Is your fridge sending spam?

Posted by   Virus Bulletin on   Jan 21, 2014

It's possible that smart devices are sending spam, but it wouldn't make any difference.

Last week, security-as-a-service firm Proofpoint published a press release on a recent spam campaign in which emails had been sent from Internet-connected devices such as televisions and even a fridge.

At Ars Technica, Dan Goodin did a good job debunking the press release and pointing out that it provided little evidence that the spam was actually sent from these devices, rather than from an infected PC behind the same NAT.

At the same time, the lack of evidence doesn't mean that Proofpoint is necessarily wrong. After all, there are many 'smart devices', including fridges and televisions, that are connected to the Internet. The software running on these devices will have vulnerabilities, that could be exploited by those with malicious intentions, including spammers.

But would spammers bother? Profit margins on spam are very low and writing spam-sending malware to infect fridges is unlikely to pay for itself.

However, they probably don't have to write any new code: a lot of smart devices simply run a version of Windows or Linux. As such, a lot of run-of-the-mill malware will be able to run on smart devices and perform its malicious tasks, including the sending of spam. No doubt someone will soon provide conclusive proof that a fridge has been sending spam - or perhaps that a toaster has taken part in a DDoS attack.

It certainly makes for sensational, and slightly scary, headlines. Thankfully, it doesn't really matter.

For those in the business of fighting spam, an Internet-connected fridge is just another spam-sending device, and it is no more difficult to block spam sent from such a device than spam sent from your neighbour's Windows XP PC.

For the owners of smart devices, it is just another reminder that the software running on them needs to be updated regularly - and that having the devices connected to the public Internet comes with some risks.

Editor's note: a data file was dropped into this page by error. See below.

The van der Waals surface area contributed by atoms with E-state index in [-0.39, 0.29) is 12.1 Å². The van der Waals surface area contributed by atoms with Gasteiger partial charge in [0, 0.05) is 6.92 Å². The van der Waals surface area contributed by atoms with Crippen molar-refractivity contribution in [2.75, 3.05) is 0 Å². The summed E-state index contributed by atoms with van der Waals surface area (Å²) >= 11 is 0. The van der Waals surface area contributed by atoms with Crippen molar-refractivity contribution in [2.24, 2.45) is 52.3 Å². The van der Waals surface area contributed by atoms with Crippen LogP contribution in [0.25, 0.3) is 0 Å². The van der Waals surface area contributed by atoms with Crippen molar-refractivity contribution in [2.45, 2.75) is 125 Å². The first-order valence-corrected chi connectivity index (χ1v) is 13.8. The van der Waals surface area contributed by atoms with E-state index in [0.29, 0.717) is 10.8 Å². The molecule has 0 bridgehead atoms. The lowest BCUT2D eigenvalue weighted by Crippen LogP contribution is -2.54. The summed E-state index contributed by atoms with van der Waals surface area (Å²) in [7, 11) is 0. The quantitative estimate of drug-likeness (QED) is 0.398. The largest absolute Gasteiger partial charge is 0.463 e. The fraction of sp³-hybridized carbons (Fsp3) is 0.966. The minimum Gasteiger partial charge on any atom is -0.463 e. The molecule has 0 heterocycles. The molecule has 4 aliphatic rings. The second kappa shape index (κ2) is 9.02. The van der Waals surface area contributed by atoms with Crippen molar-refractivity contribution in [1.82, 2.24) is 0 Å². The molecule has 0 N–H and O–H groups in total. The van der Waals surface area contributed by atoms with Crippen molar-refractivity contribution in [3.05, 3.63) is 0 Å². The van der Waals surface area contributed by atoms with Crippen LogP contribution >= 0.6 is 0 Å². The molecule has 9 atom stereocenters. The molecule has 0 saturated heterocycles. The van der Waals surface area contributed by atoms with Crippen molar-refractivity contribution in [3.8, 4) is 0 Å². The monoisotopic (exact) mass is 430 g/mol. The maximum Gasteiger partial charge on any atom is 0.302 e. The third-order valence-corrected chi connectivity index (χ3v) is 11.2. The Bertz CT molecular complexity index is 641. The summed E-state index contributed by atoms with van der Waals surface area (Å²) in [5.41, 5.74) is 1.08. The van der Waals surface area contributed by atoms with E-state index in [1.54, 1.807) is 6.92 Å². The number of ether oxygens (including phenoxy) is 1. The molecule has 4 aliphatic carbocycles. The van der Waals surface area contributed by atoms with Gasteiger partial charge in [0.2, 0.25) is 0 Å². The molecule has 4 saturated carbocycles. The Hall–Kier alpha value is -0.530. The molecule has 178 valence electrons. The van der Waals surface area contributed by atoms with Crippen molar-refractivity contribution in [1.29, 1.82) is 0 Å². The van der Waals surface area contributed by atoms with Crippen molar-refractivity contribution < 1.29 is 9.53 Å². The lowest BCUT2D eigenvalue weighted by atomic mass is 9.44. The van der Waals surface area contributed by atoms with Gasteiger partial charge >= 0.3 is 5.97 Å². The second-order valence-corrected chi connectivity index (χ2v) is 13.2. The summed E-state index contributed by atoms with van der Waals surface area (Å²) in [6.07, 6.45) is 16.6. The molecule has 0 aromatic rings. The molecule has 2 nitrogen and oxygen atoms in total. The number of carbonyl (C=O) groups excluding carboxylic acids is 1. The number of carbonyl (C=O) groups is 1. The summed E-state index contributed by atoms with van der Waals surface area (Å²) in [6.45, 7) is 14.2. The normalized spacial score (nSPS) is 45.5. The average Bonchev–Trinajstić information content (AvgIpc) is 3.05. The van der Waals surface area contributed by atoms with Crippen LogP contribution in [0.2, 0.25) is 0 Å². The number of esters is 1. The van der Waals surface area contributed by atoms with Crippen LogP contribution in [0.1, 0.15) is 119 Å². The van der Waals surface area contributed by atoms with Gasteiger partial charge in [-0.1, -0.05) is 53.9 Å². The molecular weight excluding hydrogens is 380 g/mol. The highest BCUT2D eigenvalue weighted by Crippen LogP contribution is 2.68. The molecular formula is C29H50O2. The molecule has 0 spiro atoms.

For sure, the Internet of Things will provide many new challenges for the security community. Botnets of fridges and televisions, or 'thingbots' as Proofpoint calls them, engaged in sending spam aren't among them.

Update in a new blog post, Proofpoint provides more technical details on the campaign and says it too believes no specially crafted malware was involved.

Posted on 21 January 2014 by Martijn Grooten

twitter.png
fb.png
linkedin.png
googleplus.png
reddit.png

 

Latest posts:

NCSC gives important advice on lateral movement

The UK's National Cyber Security Centre (NCSC) has provided helpful and practical advice on preventing and detecting lateral movement by an attacker within a network.

What kind of people attend Virus Bulletin conferences?

If you are considering submitting a proposal for a talk to VB2018 and you're not familiar with the event, you may find it useful to know what kind of people attend the conference.

Olympic Games target of malware, again

An unattributed malware attack has disrupted some computer systems of the 2018 Winter Olympics. In 1994, a computer virus also targeted the Winter Olympics.

There are lessons to be learned from government websites serving cryptocurrency miners

Thousands of websites, including many sites of government organisations in the UK, the US and Sweden, were recently found to have been serving a cryptocurrency miner. More interesting than the incident itself, though, are the lessons that can be…

We need to continue the debate on the ethics and perils of publishing security research

An article by security researcher Collin Anderson reopens the debate on whether publishing threat analyses is always in the public interest.